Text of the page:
This is the last issue for 2012. AdaptNet will resume on Tuesday, 12 February 2013. We would like to take this opportunity to thank you for your interest and support throughout 2012. You are one of over 1200 subscribers to AdaptNet in fifty different countries. We would appreciate your feedback on how AdaptNet is currently being used and how it might be improved in future. Please send comments to the editor, Dr. Saleem Janjua, at: email@example.com
- Technical Report: Urban Heat Island
- GIS Assessment of Coastal Vulnerability to Climate Change
- Suburban Neighbourhood Adaptation for a Changing Climate
- Food Security, Neoliberalism, Productivism & Climate Change
- Why a 4C Warmer World Must Be Avoided?
- International Conference on Asian and Pacific Coasts
The report focuses on the collection and use of airborne thermal remote sensing of the urban land surface as a tool for informing policy development and on-ground implementation of urban heat island mitigation strategies. It reviews previous studies to investigate approaches of collecting and using airborne thermal imagery to analyze drivers of high urban surface heating, and hence the urban heat island.
Technical Report: Urban Heat Island, Richard Harris and Andrew Coutts, Victorian Centre for Climate Change Adaptation Research (VCCCAR), Victoria, Melbourne, Australia, October 2012
The paper assesses the potential vulnerability of Vietnam’s coast to climate change and discusses possible adaptation policies and plan to reduce the impacts. It uses GIS analysis for the assessment of coastal vulnerability. The paper finds that a non-structural approach (coastal buffer zones, storm warning systems, growing of flood-resistant crops, elevated storm shelters) could be used by Vietnam to adapt its low-lying coastline to climate change.
GIS Assessment of Coastal Vulnerability to Climate Change and Coastal Adaption Planning in Vietnam, Isaac Boateng, Journal of Coastal Conservation, vol. 16, issue 1, pp. 25-36, March 2012 [subscription required]
Based on the outcomes of SNACC (suburban neighbourhood adaptation for a changing climate) project, this report presents effective, feasible and acceptable suburban adaptation actions. It discusses pathways to achieving those adaptation actions as well. The paper argues that over 85% of people in England live in suburbs, yet little is being done at either the home and garden scale or the neighbourhood scale to reduce the impacts of future climate change.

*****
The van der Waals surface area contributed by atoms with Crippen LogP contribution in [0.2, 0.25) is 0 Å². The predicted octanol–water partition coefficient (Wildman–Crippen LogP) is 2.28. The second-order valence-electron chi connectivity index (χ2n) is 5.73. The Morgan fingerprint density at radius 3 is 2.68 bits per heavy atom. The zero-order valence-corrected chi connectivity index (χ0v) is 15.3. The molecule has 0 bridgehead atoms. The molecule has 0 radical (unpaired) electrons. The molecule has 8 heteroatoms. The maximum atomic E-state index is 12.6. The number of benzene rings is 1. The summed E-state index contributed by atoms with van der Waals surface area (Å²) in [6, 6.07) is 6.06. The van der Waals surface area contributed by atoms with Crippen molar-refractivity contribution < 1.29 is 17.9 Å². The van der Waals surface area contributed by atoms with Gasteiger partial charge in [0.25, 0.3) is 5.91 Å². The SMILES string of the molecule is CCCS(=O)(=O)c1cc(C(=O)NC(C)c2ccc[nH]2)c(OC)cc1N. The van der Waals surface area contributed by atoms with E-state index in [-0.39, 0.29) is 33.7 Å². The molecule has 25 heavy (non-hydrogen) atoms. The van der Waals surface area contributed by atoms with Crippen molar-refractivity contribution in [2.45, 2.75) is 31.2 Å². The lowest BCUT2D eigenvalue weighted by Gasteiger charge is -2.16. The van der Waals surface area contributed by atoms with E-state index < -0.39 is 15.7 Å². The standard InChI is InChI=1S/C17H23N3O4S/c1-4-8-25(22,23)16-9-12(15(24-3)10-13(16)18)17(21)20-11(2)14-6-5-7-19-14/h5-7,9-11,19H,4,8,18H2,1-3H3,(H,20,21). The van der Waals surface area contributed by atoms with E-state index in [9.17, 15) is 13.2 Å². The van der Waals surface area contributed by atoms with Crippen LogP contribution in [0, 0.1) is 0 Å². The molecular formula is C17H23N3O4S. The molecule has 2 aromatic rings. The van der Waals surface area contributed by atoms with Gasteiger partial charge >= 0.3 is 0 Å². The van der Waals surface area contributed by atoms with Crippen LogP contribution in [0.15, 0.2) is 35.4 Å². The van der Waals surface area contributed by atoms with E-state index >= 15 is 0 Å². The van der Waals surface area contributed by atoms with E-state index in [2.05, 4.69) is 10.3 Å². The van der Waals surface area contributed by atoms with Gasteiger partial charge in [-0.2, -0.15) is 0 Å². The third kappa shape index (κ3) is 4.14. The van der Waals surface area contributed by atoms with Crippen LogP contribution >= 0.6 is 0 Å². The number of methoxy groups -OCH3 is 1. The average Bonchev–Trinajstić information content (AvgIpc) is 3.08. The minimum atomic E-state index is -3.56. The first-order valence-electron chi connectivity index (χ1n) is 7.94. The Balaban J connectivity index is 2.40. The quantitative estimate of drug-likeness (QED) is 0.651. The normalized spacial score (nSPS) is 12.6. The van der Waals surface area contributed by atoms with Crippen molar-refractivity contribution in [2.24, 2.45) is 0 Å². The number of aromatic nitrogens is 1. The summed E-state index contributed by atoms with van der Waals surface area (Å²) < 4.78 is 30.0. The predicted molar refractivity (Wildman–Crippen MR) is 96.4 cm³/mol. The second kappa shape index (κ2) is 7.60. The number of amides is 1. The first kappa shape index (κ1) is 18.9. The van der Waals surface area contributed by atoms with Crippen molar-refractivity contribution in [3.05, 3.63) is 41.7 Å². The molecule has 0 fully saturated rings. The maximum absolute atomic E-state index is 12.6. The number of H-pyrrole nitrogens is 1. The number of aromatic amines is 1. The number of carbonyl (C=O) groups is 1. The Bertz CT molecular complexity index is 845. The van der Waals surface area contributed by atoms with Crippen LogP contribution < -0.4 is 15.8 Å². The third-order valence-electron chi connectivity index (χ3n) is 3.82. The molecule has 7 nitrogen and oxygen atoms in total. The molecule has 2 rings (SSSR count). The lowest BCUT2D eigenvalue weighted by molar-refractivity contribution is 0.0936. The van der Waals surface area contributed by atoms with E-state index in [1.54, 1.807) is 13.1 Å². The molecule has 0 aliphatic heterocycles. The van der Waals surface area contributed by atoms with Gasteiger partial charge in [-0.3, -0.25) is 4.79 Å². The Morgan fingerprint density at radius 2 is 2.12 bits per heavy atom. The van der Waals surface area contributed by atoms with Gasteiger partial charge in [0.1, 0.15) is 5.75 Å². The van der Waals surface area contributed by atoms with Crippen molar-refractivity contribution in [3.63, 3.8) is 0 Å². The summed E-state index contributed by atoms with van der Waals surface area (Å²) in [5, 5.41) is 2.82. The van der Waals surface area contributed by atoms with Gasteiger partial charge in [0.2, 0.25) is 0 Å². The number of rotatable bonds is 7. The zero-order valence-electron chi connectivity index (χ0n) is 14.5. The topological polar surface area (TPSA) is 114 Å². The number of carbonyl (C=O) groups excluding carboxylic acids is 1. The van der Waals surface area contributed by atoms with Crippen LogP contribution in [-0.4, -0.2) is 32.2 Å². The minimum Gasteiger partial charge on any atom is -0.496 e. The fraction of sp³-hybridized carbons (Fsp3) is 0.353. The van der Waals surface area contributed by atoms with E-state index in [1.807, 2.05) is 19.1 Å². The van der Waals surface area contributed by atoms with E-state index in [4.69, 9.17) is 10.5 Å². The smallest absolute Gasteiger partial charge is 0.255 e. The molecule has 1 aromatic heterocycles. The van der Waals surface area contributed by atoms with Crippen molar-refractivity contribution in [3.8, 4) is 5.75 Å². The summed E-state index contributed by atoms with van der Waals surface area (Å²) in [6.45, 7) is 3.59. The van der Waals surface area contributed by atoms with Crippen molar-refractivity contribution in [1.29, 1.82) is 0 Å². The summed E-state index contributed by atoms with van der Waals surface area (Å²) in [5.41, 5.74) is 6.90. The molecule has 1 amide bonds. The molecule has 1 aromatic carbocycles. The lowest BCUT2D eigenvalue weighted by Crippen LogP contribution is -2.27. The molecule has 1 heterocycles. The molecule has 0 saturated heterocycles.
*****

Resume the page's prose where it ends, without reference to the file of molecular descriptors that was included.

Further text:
Suburban Neighbourhood Adaptation for a Changing Climate (SNACC): Final Report, Katie Williams et al., University of the West of England, Oxford Brookes University and Heriot-Watt University, UK, 2012 [2.84 MB, PDF]
This paper provides a brief overview of food insecurity among Australians. It examines the unsustainable farm production system that has developed since the Second World War and has been strongly shaped, in the last three decades, by neoliberalism. The paper highlights the role of neoliberalism in fostering productivist responses to the climate-change challenge, and to other challenges, faced by Australian agriculture.
Food Security in Australia in an Era of Neoliberalism, Productivism and Climate Change (Article in Press), Geoffrey Lawrence, Carol Richards and Kristen Lyons, Journal of Rural Studies, pp. 1-10, 2012 [311 KB, PDF]
This report is a stark reminder that climate change affects everything. The solutions do not lie only in climate finance or climate projects. The solutions lie in effective risk management and ensuring all our work, all our thinking, is designed with the threat of a 4°C degree world in mind. The report argues that the lack of action on climate change not only risks putting prosperity out of reach of millions of people in the developing world; it threatens to roll back decades of sustainable development.
Turn Down the Heat: Why a 4C Warmer World Must Be Avoided, A Report for the World Bank by the Potsdam Institute for Climate Impact Research and Climate Analytics, International Bank for Reconstruction and Development / The World Bank, November 2012 [14.3 MB, PDF]
7th International Conference on Asian and Pacific Coasts will take place from 24-26 September 2013 in Bali, Indonesia. It aims to promote scientific advancement, technological progress, information exchange, and cooperation among engineers and researchers in coastal, port, and ocean engineering and other related fields. Abstracts/proposals may be submitted by 15 January 2013.
7th International Conference on Asian and Pacific Coasts, Hasanuddin University, Bali, Indonesia, 24-26 September 2013
For further information, please contact the editor, Saleem Janjua: firstname.lastname@example.org
Professor Darryn McEvoy, Program Leader, RMIT University Climate Change Adaptation Programme
Professor Peter Hayes, Co-founder and Executive Director of Nautilus Institute for Security and Sustainability
Dr. Saleem Janjua, Editor AdaptNet
AdaptNet is a free fortnightly report produced by RMIT University Global Cities Research Institute’s Climate Change Adaptation Programme, Melbourne, Australia. It is published in partnership with the Nautilus Institute for Security and Sustainability.